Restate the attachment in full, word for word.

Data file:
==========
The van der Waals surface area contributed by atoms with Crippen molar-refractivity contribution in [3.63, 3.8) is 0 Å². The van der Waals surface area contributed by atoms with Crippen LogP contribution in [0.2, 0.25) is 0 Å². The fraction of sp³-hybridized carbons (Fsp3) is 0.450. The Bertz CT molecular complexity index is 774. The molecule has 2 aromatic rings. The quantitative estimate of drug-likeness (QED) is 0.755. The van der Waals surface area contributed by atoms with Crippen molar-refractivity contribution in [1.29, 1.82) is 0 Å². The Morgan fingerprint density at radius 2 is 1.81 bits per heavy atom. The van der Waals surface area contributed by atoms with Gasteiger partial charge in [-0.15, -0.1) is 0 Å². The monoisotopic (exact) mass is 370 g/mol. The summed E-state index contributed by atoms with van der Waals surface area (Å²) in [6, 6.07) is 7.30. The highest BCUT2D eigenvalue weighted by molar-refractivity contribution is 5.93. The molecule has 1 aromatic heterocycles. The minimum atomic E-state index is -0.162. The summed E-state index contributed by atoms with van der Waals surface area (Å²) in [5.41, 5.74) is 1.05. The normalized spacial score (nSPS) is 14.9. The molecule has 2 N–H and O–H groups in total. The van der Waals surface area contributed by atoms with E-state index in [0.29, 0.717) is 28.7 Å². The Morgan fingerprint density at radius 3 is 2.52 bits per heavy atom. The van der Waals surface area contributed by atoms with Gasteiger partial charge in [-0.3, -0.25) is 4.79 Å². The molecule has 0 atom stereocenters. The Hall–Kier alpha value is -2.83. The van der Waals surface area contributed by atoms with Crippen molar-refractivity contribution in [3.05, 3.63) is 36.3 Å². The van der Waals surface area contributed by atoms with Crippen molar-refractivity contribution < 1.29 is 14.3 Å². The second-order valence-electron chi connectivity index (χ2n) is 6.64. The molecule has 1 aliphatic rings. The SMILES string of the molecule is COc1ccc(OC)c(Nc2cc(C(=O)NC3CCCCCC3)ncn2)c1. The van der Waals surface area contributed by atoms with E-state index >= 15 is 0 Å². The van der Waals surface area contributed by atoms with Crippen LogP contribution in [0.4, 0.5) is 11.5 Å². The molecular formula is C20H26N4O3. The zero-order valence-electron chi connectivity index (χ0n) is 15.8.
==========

The van der Waals surface area contributed by atoms with Crippen molar-refractivity contribution in [3.63, 3.8) is 0 Å². The van der Waals surface area contributed by atoms with Crippen LogP contribution in [0.2, 0.25) is 0 Å². The fraction of sp³-hybridized carbons (Fsp3) is 0.450. The Bertz CT molecular complexity index is 774. The molecule has 2 aromatic rings. The quantitative estimate of drug-likeness (QED) is 0.755. The van der Waals surface area contributed by atoms with Crippen molar-refractivity contribution in [1.29, 1.82) is 0 Å². The Morgan fingerprint density at radius 2 is 1.81 bits per heavy atom. The van der Waals surface area contributed by atoms with Gasteiger partial charge in [-0.15, -0.1) is 0 Å². The monoisotopic (exact) mass is 370 g/mol. The summed E-state index contributed by atoms with van der Waals surface area (Å²) in [6, 6.07) is 7.30. The highest BCUT2D eigenvalue weighted by molar-refractivity contribution is 5.93. The molecule has 1 aromatic heterocycles. The minimum atomic E-state index is -0.162. The summed E-state index contributed by atoms with van der Waals surface area (Å²) in [5.41, 5.74) is 1.05. The normalized spacial score (nSPS) is 14.9. The molecule has 2 N–H and O–H groups in total. The van der Waals surface area contributed by atoms with E-state index in [0.29, 0.717) is 28.7 Å². The Morgan fingerprint density at radius 3 is 2.52 bits per heavy atom. The van der Waals surface area contributed by atoms with Gasteiger partial charge in [-0.3, -0.25) is 4.79 Å². The molecule has 0 atom stereocenters. The Hall–Kier alpha value is -2.83. The van der Waals surface area contributed by atoms with Crippen molar-refractivity contribution in [3.05, 3.63) is 36.3 Å². The van der Waals surface area contributed by atoms with Crippen molar-refractivity contribution < 1.29 is 14.3 Å². The second-order valence-electron chi connectivity index (χ2n) is 6.64. The molecule has 1 aliphatic rings. The SMILES string of the molecule is COc1ccc(OC)c(Nc2cc(C(=O)NC3CCCCCC3)ncn2)c1. The van der Waals surface area contributed by atoms with E-state index >= 15 is 0 Å². The van der Waals surface area contributed by atoms with Crippen LogP contribution in [0.4, 0.5) is 11.5 Å². The molecular formula is C20H26N4O3. The zero-order valence-electron chi connectivity index (χ0n) is 15.8.